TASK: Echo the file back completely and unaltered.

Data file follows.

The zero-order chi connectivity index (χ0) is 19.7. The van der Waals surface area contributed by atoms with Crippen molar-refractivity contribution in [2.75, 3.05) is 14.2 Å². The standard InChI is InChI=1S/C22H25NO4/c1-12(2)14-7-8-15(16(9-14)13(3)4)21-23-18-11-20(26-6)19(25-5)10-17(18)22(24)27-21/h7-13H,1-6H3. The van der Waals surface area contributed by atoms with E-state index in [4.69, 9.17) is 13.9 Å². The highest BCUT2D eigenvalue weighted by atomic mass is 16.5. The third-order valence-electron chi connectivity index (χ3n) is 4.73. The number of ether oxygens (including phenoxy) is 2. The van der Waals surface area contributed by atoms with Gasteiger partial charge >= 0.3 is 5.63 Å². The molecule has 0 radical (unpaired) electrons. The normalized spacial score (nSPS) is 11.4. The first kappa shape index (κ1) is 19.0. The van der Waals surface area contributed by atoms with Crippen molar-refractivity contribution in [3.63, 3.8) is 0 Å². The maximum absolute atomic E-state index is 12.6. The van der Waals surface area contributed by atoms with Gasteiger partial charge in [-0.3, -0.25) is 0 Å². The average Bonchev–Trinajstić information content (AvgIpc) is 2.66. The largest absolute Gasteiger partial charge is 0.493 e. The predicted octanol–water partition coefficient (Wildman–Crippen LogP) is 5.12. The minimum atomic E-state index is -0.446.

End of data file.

The zero-order chi connectivity index (χ0) is 19.7. The van der Waals surface area contributed by atoms with Crippen molar-refractivity contribution in [2.75, 3.05) is 14.2 Å². The standard InChI is InChI=1S/C22H25NO4/c1-12(2)14-7-8-15(16(9-14)13(3)4)21-23-18-11-20(26-6)19(25-5)10-17(18)22(24)27-21/h7-13H,1-6H3. The van der Waals surface area contributed by atoms with E-state index in [4.69, 9.17) is 13.9 Å². The highest BCUT2D eigenvalue weighted by atomic mass is 16.5. The third-order valence-electron chi connectivity index (χ3n) is 4.73. The number of ether oxygens (including phenoxy) is 2. The van der Waals surface area contributed by atoms with Gasteiger partial charge >= 0.3 is 5.63 Å². The molecule has 0 radical (unpaired) electrons. The normalized spacial score (nSPS) is 11.4. The first kappa shape index (κ1) is 19.0. The van der Waals surface area contributed by atoms with Crippen molar-refractivity contribution in [3.63, 3.8) is 0 Å². The maximum absolute atomic E-state index is 12.6. The van der Waals surface area contributed by atoms with Gasteiger partial charge in [-0.3, -0.25) is 0 Å². The average Bonchev–Trinajstić information content (AvgIpc) is 2.66. The largest absolute Gasteiger partial charge is 0.493 e. The predicted octanol–water partition coefficient (Wildman–Crippen LogP) is 5.12. The minimum atomic E-state index is -0.446.